Smithsonian Folklife Festival Starts Tomorrow

Last Saturday as I walked from the Smithsonian Metro Station to the Washington Monument, I walked past tents and exhibits being prepared for this year’s Smithsonian Folklife Festival. The festival starts tomorrow and runs through Sunday, June 27th and then again next week, Wednesday through Sunday, July 4th through July 8th.

Each year, National Mall between the Capitol and the Washington Monument is transformed into three small villages for the festival.  There is a small cabin with a garden, large tents for concerts, live shows and food. There were large banners that let you know the name of the tent and sometimes what would being offered inside. One of the banners made mention of Azerbaijani food. Now, as far as I know I have never sampled Azerbaijani cuisine, but the more I thought about it the more I knew I had to go back and try it out.

If you are looking for some arts, crafts and cultural entertainment the next two weekends, will be amazing. People from all over the world wearing in their native dress. The will be showing visitors their customs, crafts and playing their music. I’m looking forward to heading to the Mall and taking in all the sights, sounds, smells and tastes that I can because the Folklife Festival is a feast for the mind as well as the senses. Oh yeah, don’t forget to bring your camera, because the world comes to DC for this festival.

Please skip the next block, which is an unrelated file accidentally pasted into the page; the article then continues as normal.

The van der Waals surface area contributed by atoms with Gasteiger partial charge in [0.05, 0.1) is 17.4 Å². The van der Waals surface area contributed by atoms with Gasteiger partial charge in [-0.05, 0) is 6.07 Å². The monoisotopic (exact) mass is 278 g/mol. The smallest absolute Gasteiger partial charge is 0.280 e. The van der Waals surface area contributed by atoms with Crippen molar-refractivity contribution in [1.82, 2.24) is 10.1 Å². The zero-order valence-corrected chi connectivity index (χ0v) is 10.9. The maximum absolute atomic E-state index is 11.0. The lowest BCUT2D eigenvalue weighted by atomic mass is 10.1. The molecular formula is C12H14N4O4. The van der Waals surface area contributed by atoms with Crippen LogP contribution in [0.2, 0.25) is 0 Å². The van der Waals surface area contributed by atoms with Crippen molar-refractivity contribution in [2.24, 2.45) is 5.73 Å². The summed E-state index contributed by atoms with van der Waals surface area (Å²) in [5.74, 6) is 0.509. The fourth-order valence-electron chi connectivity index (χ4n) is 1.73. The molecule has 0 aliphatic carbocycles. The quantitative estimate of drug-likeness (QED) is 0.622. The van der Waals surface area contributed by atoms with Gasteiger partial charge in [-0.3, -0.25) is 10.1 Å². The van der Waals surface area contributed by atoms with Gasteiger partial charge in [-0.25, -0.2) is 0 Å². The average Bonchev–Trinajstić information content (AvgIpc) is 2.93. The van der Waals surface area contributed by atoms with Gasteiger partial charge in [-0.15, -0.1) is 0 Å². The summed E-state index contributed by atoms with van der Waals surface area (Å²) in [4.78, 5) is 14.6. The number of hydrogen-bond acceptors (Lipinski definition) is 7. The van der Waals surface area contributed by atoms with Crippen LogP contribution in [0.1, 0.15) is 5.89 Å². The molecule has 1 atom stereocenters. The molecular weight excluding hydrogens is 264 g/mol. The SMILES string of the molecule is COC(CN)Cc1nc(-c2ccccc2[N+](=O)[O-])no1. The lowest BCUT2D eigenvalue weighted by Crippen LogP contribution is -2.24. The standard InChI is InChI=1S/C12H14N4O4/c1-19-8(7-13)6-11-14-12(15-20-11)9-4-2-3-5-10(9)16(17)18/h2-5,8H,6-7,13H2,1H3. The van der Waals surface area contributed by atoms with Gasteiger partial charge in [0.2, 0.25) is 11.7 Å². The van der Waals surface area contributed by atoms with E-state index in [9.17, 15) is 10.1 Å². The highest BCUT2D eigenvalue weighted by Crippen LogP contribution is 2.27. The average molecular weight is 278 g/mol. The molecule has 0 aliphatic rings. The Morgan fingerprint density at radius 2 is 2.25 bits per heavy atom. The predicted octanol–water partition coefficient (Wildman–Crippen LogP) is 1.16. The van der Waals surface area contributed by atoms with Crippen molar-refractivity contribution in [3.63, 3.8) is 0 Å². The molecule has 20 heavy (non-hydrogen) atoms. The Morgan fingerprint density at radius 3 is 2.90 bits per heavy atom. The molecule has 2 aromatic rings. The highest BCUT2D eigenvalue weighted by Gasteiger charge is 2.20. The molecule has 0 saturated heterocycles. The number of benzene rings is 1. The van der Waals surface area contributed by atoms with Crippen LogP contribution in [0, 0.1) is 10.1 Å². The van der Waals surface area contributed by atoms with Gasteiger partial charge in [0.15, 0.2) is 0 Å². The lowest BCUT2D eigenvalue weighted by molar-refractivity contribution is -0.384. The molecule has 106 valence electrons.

A special note about this year’s festival: The full AIDS Quilt will be on display in the Mall. This is the first time in many years that the AIDS quilt has been on display in DC. I saw the quilt many years ago when it was displayed here in Washington DC, and sadly, it has grown since then.

Take some time to visit the festival and don’t forget to bring your camera because the world comes to DC for this festival. For more information visit the Smithsonian Folklife Festival’s website.
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2 Comments

  1. Thank you for your coverage of the Azerbaijani component of the Smithsonian Folklife festival. The Karabakh Foundation, a non-profit in Washington, D.C., works hard to present Azerbaijani culture to American audiences through concerts, lectures, art exhibitions, and more. Azerbaijan has a rich heritage and history, a fact made clear to those who had a chance to hear the powerful and mystical mugham music (Azerbaijani folk music) performed on the National Mall during this years Folklife Festival and taste the Azerbaijani food offered there. For more information about Azerbaijan and the activities of the Karabakh Foundation, please visit http://www.KarabakhFoundation.org.

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